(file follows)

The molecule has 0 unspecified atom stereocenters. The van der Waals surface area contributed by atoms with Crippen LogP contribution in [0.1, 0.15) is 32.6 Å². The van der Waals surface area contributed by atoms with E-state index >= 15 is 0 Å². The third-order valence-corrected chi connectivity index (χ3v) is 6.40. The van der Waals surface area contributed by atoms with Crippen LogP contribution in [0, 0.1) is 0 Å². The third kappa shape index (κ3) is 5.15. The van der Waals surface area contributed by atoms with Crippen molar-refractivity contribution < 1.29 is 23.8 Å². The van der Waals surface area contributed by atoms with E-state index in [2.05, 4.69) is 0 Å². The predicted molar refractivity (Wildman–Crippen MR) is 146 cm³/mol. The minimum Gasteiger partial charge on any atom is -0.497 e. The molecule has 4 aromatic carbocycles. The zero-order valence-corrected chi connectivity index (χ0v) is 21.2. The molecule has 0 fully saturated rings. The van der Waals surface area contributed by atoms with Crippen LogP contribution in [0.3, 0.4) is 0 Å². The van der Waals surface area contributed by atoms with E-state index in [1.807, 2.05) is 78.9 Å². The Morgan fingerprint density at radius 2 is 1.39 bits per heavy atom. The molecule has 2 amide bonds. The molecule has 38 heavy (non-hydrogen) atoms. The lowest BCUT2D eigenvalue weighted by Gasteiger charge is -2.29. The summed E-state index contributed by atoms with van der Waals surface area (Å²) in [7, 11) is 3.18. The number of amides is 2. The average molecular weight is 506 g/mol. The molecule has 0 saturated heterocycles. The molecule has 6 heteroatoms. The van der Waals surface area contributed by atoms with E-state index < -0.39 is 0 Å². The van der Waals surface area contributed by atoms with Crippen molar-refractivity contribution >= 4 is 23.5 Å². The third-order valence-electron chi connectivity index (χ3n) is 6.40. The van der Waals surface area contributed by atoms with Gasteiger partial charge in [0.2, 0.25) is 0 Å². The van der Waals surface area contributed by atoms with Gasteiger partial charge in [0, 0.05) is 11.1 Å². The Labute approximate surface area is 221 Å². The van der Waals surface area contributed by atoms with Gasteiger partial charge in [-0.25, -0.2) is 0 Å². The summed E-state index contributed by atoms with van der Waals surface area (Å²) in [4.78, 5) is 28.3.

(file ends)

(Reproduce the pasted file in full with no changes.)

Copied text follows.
The molecule has 0 unspecified atom stereocenters. The van der Waals surface area contributed by atoms with Crippen LogP contribution in [0.1, 0.15) is 32.6 Å². The van der Waals surface area contributed by atoms with E-state index >= 15 is 0 Å². The third-order valence-corrected chi connectivity index (χ3v) is 6.40. The van der Waals surface area contributed by atoms with Crippen LogP contribution in [0, 0.1) is 0 Å². The third kappa shape index (κ3) is 5.15. The van der Waals surface area contributed by atoms with Crippen molar-refractivity contribution < 1.29 is 23.8 Å². The van der Waals surface area contributed by atoms with E-state index in [2.05, 4.69) is 0 Å². The predicted molar refractivity (Wildman–Crippen MR) is 146 cm³/mol. The minimum Gasteiger partial charge on any atom is -0.497 e. The molecule has 4 aromatic carbocycles. The zero-order valence-corrected chi connectivity index (χ0v) is 21.2. The molecule has 0 fully saturated rings. The van der Waals surface area contributed by atoms with Crippen LogP contribution in [0.3, 0.4) is 0 Å². The van der Waals surface area contributed by atoms with E-state index in [1.807, 2.05) is 78.9 Å². The Morgan fingerprint density at radius 2 is 1.39 bits per heavy atom. The molecule has 2 amide bonds. The molecule has 38 heavy (non-hydrogen) atoms. The lowest BCUT2D eigenvalue weighted by Gasteiger charge is -2.29. The summed E-state index contributed by atoms with van der Waals surface area (Å²) in [7, 11) is 3.18. The number of amides is 2. The average molecular weight is 506 g/mol. The molecule has 0 saturated heterocycles. The molecule has 6 heteroatoms. The van der Waals surface area contributed by atoms with E-state index < -0.39 is 0 Å². The van der Waals surface area contributed by atoms with Crippen molar-refractivity contribution >= 4 is 23.5 Å². The third-order valence-electron chi connectivity index (χ3n) is 6.40. The van der Waals surface area contributed by atoms with Gasteiger partial charge in [0.2, 0.25) is 0 Å². The van der Waals surface area contributed by atoms with Gasteiger partial charge in [0, 0.05) is 11.1 Å². The Labute approximate surface area is 221 Å². The van der Waals surface area contributed by atoms with Gasteiger partial charge in [-0.25, -0.2) is 0 Å². The summed E-state index contributed by atoms with van der Waals surface area (Å²) in [4.78, 5) is 28.3.